Put innovation, interaction and inspiration together and before you know it, you are at the Future Flux Festival on the RDM Rotterdam premises. In just a decade, RDM Rotterdam has been transformed from a derelict industrial complex into an innovative ecosystem. The tenth anniversary of RDM Rotterdam was celebrated during the Future Flux Festival with a display of new art, technology, music, workshops and stories from those behind its creation.


With a little imagination, we could see RDM Rotterdam as a giant escape room. A few hundred ambitious, creative and resourceful individuals, boasting a great diversity of skills join forces here every day to work - in small teams - on innovative solutions for the issues facing both corporate life and society in general. Their aim: to turn their solutions into success stories that will enable them to 'escape' from the RDM premises and move on to the market. Allard Castelein, president-director of the Port of Rotterdam, expects that many start-ups will succeed in outgrowing the RDM complex, 'What will these premises look like ten years from now? Exactly the same, and yet totally different. Of course, this will remain an innovative ecosystem with an unchanged atmosphere and energy but with the new innovation that will emerge through changing technologies.'


The Future Flux Festival offers a starting point for a large number of innovations currently being developed by talented professionals. A team from the Hogeschool Rotterdam offered a demonstration of the steel construction of what will eventually become a self-driven electric vehicle. 'This vehicle is designed to drive on the Lijnbaan, behind a waste collector, to collect household waste', explains one of the students, who admits that much work remains to be done. His team is waiting for the components required for the vehicle's drive and wheel control. 'And we may still need to modify the construction. We probably won't need the central section, so we should be able to shorten the vehicle as a whole, which will offer an undeniable advantage on the Lijnbaan.' Talking from an 'orange bubble', Wilco Stavenuiter from Tetrahedron explains to other young entrepreneurs that focus is crucial to start-ups. 'We are looking to build a crane for the installation on high ground of new generation wind turbines. The crane does not necessarily need to stretch very far, nor lift colossal weights, but simply do exactly the job it is designed for, hence enabling us to propose a truly cost-effective solution.'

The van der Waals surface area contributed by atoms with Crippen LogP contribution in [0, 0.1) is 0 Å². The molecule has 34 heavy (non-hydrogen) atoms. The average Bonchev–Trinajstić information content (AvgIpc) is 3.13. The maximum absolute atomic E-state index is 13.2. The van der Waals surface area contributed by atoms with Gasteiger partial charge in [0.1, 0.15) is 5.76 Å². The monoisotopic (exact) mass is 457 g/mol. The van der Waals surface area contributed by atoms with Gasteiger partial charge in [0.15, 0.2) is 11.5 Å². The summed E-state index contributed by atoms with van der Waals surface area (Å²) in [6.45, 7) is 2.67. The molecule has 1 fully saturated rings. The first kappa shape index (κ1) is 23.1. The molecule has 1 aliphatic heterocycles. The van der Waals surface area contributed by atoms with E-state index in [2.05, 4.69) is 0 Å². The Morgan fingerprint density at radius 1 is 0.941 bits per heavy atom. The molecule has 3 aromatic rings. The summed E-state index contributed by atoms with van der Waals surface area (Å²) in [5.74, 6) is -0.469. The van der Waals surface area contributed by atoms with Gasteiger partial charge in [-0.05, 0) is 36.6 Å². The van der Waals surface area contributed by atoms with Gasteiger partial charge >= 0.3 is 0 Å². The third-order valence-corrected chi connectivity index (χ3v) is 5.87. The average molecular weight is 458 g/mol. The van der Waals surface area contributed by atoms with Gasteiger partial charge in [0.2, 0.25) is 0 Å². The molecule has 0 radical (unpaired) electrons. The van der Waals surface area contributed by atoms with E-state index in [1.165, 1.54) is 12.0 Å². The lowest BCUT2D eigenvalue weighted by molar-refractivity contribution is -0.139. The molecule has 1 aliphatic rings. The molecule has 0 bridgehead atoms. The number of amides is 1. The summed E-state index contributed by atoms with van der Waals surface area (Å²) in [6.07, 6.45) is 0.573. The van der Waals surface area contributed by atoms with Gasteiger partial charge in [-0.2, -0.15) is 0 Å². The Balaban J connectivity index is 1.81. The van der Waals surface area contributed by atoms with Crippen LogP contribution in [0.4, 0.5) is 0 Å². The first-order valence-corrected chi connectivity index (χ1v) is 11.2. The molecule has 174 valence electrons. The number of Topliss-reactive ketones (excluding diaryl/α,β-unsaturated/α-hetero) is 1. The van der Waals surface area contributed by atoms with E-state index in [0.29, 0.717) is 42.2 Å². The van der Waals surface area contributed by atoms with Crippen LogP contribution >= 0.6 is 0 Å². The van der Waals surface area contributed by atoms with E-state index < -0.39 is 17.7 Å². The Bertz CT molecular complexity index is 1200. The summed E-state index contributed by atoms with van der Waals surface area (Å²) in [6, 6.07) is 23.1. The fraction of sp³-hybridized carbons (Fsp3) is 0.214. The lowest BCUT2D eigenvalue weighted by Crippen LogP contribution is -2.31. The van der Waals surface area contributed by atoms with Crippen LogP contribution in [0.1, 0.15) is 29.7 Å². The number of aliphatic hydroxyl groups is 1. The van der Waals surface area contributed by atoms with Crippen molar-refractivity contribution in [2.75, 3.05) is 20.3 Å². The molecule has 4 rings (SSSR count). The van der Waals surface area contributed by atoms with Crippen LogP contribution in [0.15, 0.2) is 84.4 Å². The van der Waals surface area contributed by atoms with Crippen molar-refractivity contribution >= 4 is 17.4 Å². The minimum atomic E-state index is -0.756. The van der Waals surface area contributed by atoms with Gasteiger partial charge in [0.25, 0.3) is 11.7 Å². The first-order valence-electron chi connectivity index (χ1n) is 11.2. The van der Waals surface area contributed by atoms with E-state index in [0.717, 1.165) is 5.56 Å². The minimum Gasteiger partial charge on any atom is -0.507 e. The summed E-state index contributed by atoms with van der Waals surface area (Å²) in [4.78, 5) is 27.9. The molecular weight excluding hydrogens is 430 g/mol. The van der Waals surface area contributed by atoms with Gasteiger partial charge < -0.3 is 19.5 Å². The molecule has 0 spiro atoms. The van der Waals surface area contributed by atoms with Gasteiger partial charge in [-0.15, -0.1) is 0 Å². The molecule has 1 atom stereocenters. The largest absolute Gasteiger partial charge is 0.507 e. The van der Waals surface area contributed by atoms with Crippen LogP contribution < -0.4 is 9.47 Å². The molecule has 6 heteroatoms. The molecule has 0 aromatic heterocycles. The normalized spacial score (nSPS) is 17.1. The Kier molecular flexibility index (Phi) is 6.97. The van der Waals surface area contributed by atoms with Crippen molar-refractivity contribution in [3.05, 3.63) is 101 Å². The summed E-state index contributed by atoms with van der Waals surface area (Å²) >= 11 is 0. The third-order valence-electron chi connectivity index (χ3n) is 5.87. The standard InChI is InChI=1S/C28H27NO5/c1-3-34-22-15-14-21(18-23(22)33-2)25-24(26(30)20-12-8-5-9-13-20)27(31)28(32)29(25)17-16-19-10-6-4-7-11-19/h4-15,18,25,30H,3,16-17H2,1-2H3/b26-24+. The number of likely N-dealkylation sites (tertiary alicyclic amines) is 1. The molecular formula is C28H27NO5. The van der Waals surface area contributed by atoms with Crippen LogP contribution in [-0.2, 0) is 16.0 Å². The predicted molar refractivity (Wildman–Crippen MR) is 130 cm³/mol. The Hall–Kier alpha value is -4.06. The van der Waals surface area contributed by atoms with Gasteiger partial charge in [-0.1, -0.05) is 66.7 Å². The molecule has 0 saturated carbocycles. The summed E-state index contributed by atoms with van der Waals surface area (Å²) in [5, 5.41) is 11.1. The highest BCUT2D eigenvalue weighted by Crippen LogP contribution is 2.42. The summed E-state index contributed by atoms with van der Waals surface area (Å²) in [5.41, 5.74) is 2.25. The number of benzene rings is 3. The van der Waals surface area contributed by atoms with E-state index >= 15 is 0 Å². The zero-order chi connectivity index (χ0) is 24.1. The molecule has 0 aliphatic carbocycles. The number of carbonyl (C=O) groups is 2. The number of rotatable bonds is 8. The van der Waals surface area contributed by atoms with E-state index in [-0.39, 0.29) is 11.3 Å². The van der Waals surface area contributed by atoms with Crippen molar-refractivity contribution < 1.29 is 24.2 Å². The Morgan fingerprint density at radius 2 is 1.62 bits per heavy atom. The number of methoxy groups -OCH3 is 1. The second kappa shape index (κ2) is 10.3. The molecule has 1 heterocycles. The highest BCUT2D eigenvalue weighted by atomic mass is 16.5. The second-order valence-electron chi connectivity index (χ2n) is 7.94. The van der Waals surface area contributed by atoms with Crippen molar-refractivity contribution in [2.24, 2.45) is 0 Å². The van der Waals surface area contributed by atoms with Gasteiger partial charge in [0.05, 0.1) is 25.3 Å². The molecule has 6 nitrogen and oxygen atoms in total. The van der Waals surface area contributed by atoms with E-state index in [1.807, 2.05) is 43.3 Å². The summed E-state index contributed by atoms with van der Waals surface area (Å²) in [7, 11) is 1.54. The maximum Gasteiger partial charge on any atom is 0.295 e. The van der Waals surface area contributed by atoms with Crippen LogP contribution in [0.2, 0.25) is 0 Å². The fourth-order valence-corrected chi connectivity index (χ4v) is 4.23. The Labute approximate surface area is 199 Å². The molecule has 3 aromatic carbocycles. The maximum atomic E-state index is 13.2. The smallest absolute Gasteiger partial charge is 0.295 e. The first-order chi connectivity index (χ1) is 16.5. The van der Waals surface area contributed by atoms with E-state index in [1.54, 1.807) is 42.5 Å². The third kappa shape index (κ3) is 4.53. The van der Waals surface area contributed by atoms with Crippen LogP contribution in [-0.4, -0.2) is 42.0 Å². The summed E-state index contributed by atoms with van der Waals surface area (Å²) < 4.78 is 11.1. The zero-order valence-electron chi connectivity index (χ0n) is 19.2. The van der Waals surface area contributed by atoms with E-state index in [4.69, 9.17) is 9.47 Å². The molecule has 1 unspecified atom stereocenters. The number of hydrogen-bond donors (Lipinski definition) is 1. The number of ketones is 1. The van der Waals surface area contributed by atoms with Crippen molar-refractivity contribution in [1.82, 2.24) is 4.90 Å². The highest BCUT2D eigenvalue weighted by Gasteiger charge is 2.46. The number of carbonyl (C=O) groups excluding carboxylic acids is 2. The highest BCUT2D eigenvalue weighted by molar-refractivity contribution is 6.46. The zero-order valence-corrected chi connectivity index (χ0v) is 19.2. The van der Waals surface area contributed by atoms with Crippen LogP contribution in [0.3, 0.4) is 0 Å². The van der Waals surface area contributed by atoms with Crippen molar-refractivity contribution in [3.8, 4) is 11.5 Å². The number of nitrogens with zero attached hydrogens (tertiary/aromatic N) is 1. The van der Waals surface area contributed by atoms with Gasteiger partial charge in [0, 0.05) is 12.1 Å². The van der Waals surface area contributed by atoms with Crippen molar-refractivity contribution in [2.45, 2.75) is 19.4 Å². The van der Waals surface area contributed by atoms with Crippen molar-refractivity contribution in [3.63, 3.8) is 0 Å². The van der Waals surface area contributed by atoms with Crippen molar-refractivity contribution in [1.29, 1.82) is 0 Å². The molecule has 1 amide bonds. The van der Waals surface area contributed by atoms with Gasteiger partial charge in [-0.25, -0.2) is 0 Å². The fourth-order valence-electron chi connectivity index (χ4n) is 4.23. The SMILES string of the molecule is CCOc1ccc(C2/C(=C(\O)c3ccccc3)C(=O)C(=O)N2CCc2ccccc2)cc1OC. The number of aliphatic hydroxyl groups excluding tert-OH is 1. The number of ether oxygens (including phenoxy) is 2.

‘One of the greatest challenges is training the talented people who will be working on major innovations,’ says Ron Bormans, Board Chairman of Hogeschool Rotterdam,. 'Yesterday’s future is today’s present and, as such is now seen as a logical consequence of past developments. However, ten or twenty years ago we could never have imagined what is going on today. Neither can we predict today’s future; however, we are faced with the necessity of training and preparing students precisely for that unknown future. We do so by, first and foremost, talking to them about the past and the present. To help them, we can apply the following maxim, 'If you don’t know the future, then go and meet with it'. Here, at RDM Rotterdam, we create that future.'


Prior to the tenth anniversary of RDM Rotterdam, the city centre was buzzing with activity. One of these activities was organised by the Rotterdam Make It Happen brand alliance. Passers-by were invited to spend an afternoon at the Rotterdam Make It Happen container, located at the Schouwburgplein, to take part in an escape room game. Rotterdammer residents had to help connect the emergency generator and get it running again by cycling very hard. You can view this activity in the video below.
This is a shortened version of an article on the Port of Rotterdam website.

Port of Rotterdam Authority

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